iPhone 6 Plus - Camera's Quality

Daylight shots comparison 1
iPhone 5S (top) - 1/250s, ISO 32
iPhone 6 Plus (bottom) - 1/198s, ISO 32

It's already well known that iPhone's camera's quality usually ranks among the best in smartphones. iPhone 5S was no exception, so I wanted to see how iPhone 6 Plus could improve upon that. Naturally, I did a side-by-side photo shoot with the two phones for a few days and this is the result. All the photos here are cropped from the original resolution.

In the daytime shootings, the two performs more or less similarly at a casual glance. As you can see above, the details of the photos are very good and nearly identical to each other. I think it's a testament to how good the iPhone 5S already was.

Daylight shots comparison 2
iPhone 5S (left) - 1/250s, ISO 32
iPhone 6 Plus (right) - 1/237s, ISO 32

That is not to say that iPhone 6 Plus hadn't had any improvements to introduce. As you can see in this photo, the details of the leaves receiving the sunshine are preserved better with the iPhone 6 Plus. Result from iPhone 5S looks more washed out despite having a slightly faster shutter speed. This shows that the dynamic range of the sensor has been enhanced. This is a good news if you don't want the somewhat unnatural look the HDR mode produces.

Nighttime shots comparison 1
iPhone 5S @ Default Mode (top) - 1/15s, ISO 2000
iPhone 5S @ Night Mode (middle) - 1/4s, ISO 400
iPhone 6 Plus @ Default Mode (bottom) - 1/4s, ISO 400

In the nighttime shootings, I was very surprised at the initial results. Using the default Camera app, iPhone 6 Plus was producing photos that were far better than that from iPhone 5S. The difference was like night and day. Just look at the difference between the top and bottom photos above. So I had to know what was going on and looked at the EXIF data.

As it turns out, the iPhone 6 Plus was slowing the shutter speed to 1/4 seconds maximum even by default. Until iPhone 5S, the slowest shutter speed used by the default mode was 1/15 seconds. This was likely due to reduce effects of the camera shake. To make the photos not too dark, high ISO mode (up to 3200) was introduced back in iPhone 5. 3rd party camera apps could go into night mode and slow the speed down to 1/2 seconds, at the risk of shakier photo.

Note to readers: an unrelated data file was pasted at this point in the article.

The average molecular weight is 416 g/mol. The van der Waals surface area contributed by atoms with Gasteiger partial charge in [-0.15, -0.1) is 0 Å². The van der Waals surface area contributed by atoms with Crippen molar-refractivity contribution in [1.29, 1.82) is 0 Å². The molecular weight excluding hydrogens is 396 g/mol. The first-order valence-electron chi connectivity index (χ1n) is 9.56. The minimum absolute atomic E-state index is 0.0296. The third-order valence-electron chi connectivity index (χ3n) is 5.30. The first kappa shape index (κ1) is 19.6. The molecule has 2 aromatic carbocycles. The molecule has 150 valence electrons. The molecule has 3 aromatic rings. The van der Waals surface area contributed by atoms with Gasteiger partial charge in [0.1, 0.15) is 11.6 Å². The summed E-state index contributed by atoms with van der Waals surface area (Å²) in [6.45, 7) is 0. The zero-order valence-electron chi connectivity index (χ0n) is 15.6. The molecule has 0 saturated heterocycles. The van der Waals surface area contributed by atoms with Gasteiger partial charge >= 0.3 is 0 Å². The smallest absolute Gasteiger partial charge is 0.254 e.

Apple must have felt that the OIS (Optical Image Stabilization) on the 6 Plus worked well enough to let the camera collect the light for about 4 times longer without compromising quality. In my experience, this was definitely the case. I was able to shoot nighttime photos like I've done before and it was hard to get a shaky photo unintentionally.

But then, what if I use the night mode on iPhone 5S and shoot at 1/4 seconds? Hence the photo in the middle. It's certainly better than at 1/15 seconds because of the lower ISO, but it doesn't get to the level of quality that iPhone 6 Plus was able to produce. The narrow vertical bars on the balcony on the top left area are blurred in the middle photo, but visible in the bottom photo.

Nighttime shots comparison 2
iPhone 5S @ Default Mode (top) - 1/15s, ISO 400
iPhone 5S @ Night Mode (middle) - 1/4s, ISO 125
iPhone 6 Plus @ Default Mode (bottom) - 1/4s, ISO 125

Even under a relatively lower ISO shoot, iPhone 6 Plus was able to retain more detail. The grill and the yellow block behind it are sharp in the photo. iPhone 5S made a focused, yet softer and less detailed rendition even when the night mode was used to lower the ISO.

It is clear that the sensor on the iPhone 6 Plus is more sensitive, and the image processing done by the A8 chip is more advanced. This isn't easily expressed in the spec chart, so many people may overlook these significant improvements because the camera's pixel count is staying at 8 megapixels since the iPhone 4S.

Shot in the evening while walking with iPhone 5S (1/15s, ISO 640)

Shot in the evening while walking with iPhone 6 Plus (1/4s, ISO 125)

So how well does the OIS work? I took some photos while walking around the street to see the effects. iPhone 5S tended to get blurry photos even at 1/15-second shutter speed. iPhone 6 Plus managed to smooth out the motion and get more stable photos even though the shutter speed was automatically lowered to 1/4 seconds. Apple looks to have successfully outdone itself.

Taking all these into account, I can confidently say that the camera on the iPhone 6 Plus is an enormous upgrade over iPhone 5S. It really shines in the darker environments, and those with shaky hands can look forward to having much more usable photos. If you take a lot of photos on your iPhone, it's worth putting up with the somewhat ridiculous size that 6 Plus has.

But this is only half of the story.
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